(Bloomberg) — US stocks are nursing losses of $7.6 trillion this year, but if history is any guide, they’re likely in for even more declines before the bear market is over, according to Sanford C. Bernstein quantitative strategists.
An analysis of the 15 major routs since 1937 shows peak-to-trough price drops averaged 28%, deeper than the current drawdown of 20%, the team led by analyst Ann Larson wrote in a note on Sept. 13. The average bear market lasted seven-to-eight months and included three rallies with returns of 9% and lasting about 22 days on average — in line with this year, they said.
“We believe this bear market has more room to run because most major global synchronized selloffs have ended with a moderate inflation/low growth regime, and we are not there yet,” Larson said.
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Global stocks have been roiled this year, with the S&P 500 Index slumping into a bear market in June as scorching inflation and hawkish central banks raised the specter of a recession. Sentiment took a further blow on Tuesday after a hotter-than-expected US consumer price report dashed any hopes that the Federal Reserve would slow the pace of rate hikes.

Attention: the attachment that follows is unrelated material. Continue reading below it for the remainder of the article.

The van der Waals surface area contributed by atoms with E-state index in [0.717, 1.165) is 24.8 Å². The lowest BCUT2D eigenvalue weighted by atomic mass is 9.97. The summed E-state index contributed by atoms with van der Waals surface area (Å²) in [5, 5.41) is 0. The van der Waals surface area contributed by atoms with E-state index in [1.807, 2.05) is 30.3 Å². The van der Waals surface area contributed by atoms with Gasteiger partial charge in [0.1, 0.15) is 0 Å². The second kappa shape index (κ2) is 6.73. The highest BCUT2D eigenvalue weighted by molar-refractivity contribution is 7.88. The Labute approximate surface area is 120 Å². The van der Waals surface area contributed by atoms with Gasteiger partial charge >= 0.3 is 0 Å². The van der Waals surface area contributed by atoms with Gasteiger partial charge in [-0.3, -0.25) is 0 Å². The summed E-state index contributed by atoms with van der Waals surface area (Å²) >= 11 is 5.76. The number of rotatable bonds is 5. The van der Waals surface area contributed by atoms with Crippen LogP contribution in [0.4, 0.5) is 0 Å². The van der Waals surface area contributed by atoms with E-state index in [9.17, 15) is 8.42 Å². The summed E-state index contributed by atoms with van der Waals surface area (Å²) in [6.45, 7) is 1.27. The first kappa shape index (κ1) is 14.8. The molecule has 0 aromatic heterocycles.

The technology-heavy Nasdaq 100 sank 5.5% in its biggest one-day drop since March 2020, with some market participants now bracing for an even bigger-than-expected rate increase in September. Tech stocks are particularly vulnerable to higher interest rates as they mean a bigger discount for the present value of future profits, hurting growth stocks with the highest valuations, while boosting cheaper, so-called value shares.
The latest inflation data, as well as recent hawkish signals from the central bank, “likely indicate that a Fed pivot is off the table anytime soon, making markets more vulnerable to rate hikes and growth concerns,” Larson said.
Read More: ‘It’s a Reality Check’: Wall Street Reacts to Inflation Data
The Bernstein team is more optimistic about the longer-term outlook for stocks. If inflation is indeed near or at a peak, that has historically led to positive returns for the S&P 500 Index over a 12-month horizon, they said, adding that bleak consumer sentiment is also seen as a buying opportunity one year out.
Still, the strategists warned that a recession could “complicate” any bear market recovery, saying that since 1955, the S&P 500 has fallen by 13% when US leading economic indicators pointed to a recession, “as they are today.”
In Europe, too, an uncertain inflation outlook and the energy crisis mean it’s “too early to prepare for the final recovery,” the team said.